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Published On: Tue, Jan 29th, 2019

CSO faults US, British, France over comments on Onnoghen’s suspension

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By Stanley Onyekwere

A Civil Society Organization (CSO), Concerned Nigerians, has cautioned embassies of the United States of America, France and British High Commissioner against making undiplomatic comments that could heat up the polity in Nigeria, especially over the suspension of the Chief Justice of Nigeria, Justice Walter Onnoghen.
The group at a rally made this point at a massively attended rally in support of President Buhari and the suspension of ex-Justice Onnoghen in a multi-million naira fraud.
During the rally, which took off at the Unity Fountain and proceeded to the various embassies, the protesters urged the countries to respect Nigeria and her decision and stop meddling intl her affairs.
Convener of the group, Okpokwu Ogenyi, said the decision of the presidency to suspend Onnoghen was in order and should not be politicised.
Ogenyi: “The Ambassadors may wish to know that there are stipulated penalties for violation of the CCB law in Nigeria regardless of the position the individual occupies as the law is no respecter of persons.
“The case of the Chief Justice of Nigeria presented us a very challenging circumstance wherein the Chief Law Officer in Nigeria for inexplicable reasons decided to act in a contrary and morally bankrupt manner by not declaring parts of his assets. This act he attributed to “forgetfulness.”
“Dear Ambassadors, such an act cannot be condoned in a sane clime, and even in America, Britain, and France.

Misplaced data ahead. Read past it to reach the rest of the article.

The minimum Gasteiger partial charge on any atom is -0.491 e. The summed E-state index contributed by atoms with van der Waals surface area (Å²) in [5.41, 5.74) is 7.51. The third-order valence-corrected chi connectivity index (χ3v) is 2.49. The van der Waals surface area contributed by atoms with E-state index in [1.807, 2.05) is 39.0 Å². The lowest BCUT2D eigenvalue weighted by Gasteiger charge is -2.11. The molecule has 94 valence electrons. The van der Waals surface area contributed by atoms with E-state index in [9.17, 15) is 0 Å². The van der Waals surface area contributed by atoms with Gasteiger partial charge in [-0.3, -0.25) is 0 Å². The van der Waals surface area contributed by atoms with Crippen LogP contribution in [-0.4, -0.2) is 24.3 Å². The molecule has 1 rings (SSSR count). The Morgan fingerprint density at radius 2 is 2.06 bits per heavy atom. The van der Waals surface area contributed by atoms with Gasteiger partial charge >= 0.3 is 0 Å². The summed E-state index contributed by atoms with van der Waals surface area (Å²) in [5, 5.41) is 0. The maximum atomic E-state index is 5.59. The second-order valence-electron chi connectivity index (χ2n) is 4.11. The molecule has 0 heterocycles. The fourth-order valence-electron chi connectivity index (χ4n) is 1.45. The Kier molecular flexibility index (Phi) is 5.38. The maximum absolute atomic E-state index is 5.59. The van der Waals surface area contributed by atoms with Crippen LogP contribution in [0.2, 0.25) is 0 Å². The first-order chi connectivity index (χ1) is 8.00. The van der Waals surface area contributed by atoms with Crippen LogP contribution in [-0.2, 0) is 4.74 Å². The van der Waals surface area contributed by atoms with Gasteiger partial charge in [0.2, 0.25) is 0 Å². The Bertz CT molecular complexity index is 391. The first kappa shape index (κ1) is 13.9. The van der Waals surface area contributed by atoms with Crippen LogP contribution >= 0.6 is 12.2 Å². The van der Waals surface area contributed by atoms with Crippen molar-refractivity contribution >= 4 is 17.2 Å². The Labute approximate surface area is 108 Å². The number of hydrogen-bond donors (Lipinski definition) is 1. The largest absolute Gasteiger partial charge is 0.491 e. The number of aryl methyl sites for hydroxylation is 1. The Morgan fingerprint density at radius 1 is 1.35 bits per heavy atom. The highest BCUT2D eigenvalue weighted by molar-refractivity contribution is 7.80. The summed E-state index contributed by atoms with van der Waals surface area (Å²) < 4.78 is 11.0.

“Consequently, we are at a loss as to the way, and manner statements have been credited to your esteemed persons which we firmly believe echoes’ the views of your home countries.
“It is, therefore, our considered opinion that such statements were not fair and maybe as a result of a lack of understanding of the issues at hand.
“The Chief Justice of Nigeria is standing trial for false declaration of assets, and he was consequently advised to step aside pending the determination of the suit. But he refused and instead used all manners and means to frustrate the law from running its course.
“He was also advised on moral grounds that he cannot continue to denigrate the office he occupies because he is standing trial for an offense he committed and not an allegation. This much he confessed to in a written statement.
“We expected some decorum in public statements from members of the Diplomatic communities in a case as sensitive as this. This is on the heels that it was public knowledge that on infraction was committed by the Chief Justice of Nigeria.
“We also expected that members of the Diplomatic community would be sensitive enough to know that Nigeria is a sovereign country bided by a Constitution.
“We also expected that members of the Diplomatic community would not join the select few that have given some form of political interpretation to the suspension of the Chief Justice of Nigeria from office.
“We expected that the members of the Diplomatic communities would exercise restraint in public conduct given that the general elections are around the corner so as not to send the wrong message to the voting public.
“We also expect that members of the Diplomatic community would at some point appreciate the efforts of the present administration in sanitizing the system.
“Nigeria is a sovereign country, and as such, that must be clearly understood and appreciated by all, including members of the Diplomatic community in Nigeria.
“Respect for our people and values are sacrosanct. Unguarded public statements could incite the general public given the peculiarities of the time we have found ourselves. And so they should be minimized or avoided if possible.
“The fact remains that the suspended Chief Justice of Nigeria violated the law and not a case of witch hunting or political persecution. And there are penalties for breaking the law the world over, Nigeria inclusive.”

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